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Interest rate cuts have homeowners in Vancouver, Toronto saving


The average yearly savings in Toronto and Vancouver amounts to $1,860 and $1,994, respectively

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For those with a variable rate mortgage, last week’s Bank of Canada interest rate cut was welcome relief, but how much Canadians ultimately saved really depends on where they live.

A new report from the real estate website Zoocasa found the average monthly savings for someone with a five-year variable rate mortgage is $155 per month in Toronto and $166.20 in Vancouver.

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The average yearly savings in Toronto and Vancouver amounts to $1,860 and $1,994, respectively.

On the other end, monthly savings amount to just $76.60 for the average mortgage holder in Regina, the most affordable city Zoocasa included in the report.

While the savings might not seem like much in some regions, economists are expecting between two and three more cuts by the end of 2024, which could begin as soon as the next interest rate decision in July.

“A perceived dovish tone suggests the likelihood of a greater number of follow-up moves,” Andrew Grantham, senior economist at CIBC, said in a note last week.

“We continue to forecast a further 25 (basis point) reduction at the next meeting in July, and a total of four cuts (three more after today’s) by the end of the year.”

James Laird, co-chief executive of Ratehub.ca and president of CanWise mortgage lender, agreed that more cuts are likely incoming.

“Usually if there’s one rate cut, more will follow,” Laird said in the Zoocasa report. “Now, Canadians will be wondering where the Bank wants to get to and when, which will be exciting if you are a borrower.”

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If Canada does cut three more times by the end of the year, Canadian variable mortgage rate holders could see monthly savings of more than $500 in some of Canada’s most expensive cities.

The mortgage relief is also expected to open the door for more people to enter the housing market.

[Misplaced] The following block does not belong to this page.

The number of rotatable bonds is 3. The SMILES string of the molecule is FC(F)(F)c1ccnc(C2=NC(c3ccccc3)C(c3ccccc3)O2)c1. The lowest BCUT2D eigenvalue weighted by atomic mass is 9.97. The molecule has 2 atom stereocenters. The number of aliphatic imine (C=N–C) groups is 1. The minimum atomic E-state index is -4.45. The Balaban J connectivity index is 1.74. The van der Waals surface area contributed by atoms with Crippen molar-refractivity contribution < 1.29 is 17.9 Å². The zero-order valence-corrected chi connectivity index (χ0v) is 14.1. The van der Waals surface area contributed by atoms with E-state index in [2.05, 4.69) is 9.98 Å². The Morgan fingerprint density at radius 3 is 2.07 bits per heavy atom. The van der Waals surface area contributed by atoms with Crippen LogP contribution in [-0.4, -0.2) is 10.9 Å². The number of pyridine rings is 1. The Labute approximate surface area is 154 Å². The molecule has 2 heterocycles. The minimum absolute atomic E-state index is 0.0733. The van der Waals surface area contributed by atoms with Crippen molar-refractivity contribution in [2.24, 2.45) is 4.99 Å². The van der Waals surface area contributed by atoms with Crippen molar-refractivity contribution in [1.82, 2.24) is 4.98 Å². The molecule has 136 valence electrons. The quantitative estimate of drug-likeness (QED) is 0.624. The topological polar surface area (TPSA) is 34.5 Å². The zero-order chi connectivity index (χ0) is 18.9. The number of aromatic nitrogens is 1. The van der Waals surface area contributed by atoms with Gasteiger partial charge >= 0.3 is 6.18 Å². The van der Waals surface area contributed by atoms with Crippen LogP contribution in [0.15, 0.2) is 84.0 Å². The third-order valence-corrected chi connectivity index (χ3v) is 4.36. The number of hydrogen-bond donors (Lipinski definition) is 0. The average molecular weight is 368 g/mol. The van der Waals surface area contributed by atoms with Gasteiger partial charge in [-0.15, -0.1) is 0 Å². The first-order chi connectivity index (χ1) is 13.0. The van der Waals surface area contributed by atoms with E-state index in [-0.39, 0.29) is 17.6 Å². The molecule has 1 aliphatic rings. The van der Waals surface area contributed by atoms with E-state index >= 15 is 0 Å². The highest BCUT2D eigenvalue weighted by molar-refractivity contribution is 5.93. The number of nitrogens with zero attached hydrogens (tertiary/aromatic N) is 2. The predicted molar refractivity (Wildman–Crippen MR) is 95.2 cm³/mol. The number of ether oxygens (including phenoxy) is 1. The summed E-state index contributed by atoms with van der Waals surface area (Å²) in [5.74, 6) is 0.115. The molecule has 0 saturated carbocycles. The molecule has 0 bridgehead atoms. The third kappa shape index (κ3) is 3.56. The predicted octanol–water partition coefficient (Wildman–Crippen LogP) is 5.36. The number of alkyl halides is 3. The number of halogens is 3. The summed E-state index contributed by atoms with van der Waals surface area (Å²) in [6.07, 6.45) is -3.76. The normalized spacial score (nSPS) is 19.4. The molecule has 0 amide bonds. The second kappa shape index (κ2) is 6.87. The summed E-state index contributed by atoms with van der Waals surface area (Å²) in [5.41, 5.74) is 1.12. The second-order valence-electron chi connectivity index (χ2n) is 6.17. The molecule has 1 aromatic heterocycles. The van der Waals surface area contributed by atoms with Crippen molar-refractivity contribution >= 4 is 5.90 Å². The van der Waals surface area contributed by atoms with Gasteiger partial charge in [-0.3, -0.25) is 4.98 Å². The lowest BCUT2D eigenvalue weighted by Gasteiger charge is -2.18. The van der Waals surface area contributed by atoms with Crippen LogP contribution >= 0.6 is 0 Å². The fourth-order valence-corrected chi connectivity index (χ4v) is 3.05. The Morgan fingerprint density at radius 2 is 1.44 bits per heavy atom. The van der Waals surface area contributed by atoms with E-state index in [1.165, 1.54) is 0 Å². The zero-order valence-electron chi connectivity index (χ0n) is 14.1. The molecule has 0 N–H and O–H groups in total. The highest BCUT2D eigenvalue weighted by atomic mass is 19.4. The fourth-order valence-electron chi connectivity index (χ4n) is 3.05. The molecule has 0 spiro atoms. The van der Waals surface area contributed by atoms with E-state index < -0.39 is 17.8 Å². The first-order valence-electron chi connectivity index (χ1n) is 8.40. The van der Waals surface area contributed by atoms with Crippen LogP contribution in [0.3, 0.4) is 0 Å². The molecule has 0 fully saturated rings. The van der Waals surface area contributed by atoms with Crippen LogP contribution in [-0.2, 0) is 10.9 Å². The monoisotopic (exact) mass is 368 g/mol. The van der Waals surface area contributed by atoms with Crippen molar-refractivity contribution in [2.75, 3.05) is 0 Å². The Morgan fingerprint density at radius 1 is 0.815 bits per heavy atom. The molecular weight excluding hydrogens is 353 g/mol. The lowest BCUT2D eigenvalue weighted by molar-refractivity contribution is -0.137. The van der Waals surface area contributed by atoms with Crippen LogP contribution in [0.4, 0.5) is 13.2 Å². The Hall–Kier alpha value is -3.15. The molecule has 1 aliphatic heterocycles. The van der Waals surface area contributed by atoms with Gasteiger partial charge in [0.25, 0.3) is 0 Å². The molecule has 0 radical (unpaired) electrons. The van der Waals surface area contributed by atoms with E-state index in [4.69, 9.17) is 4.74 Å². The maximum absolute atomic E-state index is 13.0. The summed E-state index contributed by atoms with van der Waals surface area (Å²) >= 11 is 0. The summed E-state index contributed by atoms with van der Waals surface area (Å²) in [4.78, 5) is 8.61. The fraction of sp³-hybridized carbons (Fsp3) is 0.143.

A Zoocasa survey found 51 per cent of residents in Canada and the U.S. cite high prices as the main reason they have not bought a home, but that figure could shrink as rates go down.

“With lower lending rates, prospective buyers will be motivated to get off the sidelines, ultimately leading to more sales activity and the potential for an increase in prices,” Zoocasa chief executive Carrie Lysenko said.

“Now is an excellent time to get off the sidelines, before the competition gets too fierce, explore your options and take advantage of the greater negotiating power you have with the current surge in inventory.”


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Amid a global labour shortage, IKEA struggled to keep workers, with each employee who quit costing the retailer about US$5,000 to replace, Bloomberg reports.

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To keep employees happy, IKEA began offering front-line employees salary raises, more workplace flexibility and more technology to make their job easier.

The result? Voluntary attrition (read: quitting) fell by nearly five per cent in just two years, even in an industry known for high turnover. Read more.


  • 2:00 p.m.: U.S. FOMC Announcement and Summary of Economic Projections
  • 2:30 p.m.: U.S. Federal Reserve Chair Jerome Powell’s press briefing
  • 3:00 p.m.: Bank of Canada Governor Tiff Macklem speaks in Montreal
  • Data: U.S. Consumer Price Index
  • Earnings: Dollarama, Broadcom


Recommended from Editorial


While a tax-free savings account is a great way for some Canadians to save money, it is not for everyone. Certified financial planner Jason Heath suggests those with debt, employer matching programs and those looking to buy their first home could be in the position to consider other options. Find out more.

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Are you worried about having enough for retirement? Do you need to adjust your portfolio? Are you wondering how to make ends meet? Drop us a line with your contact info and the gist of your problem and we’ll try to find some experts to help you out, while writing a Family Finance story about it (we’ll keep your name out of it, of course). If you have a simpler question, the crack team at FP Answers, led by Julie Cazzin, can give it a shot.


McLister on mortgages

Want to learn more about mortgages? Mortgage strategist Robert McLister’s Financial Post column can help navigate the complex sector, from the latest trends to financing opportunities you won’t want to miss. Plus check his mortgage rate page for Canada’s lowest national mortgage rates, updated daily.


Today’s Posthaste was written by Ben Cousins, with additional reporting from Financial Post staff, The Canadian Press and Bloomberg.

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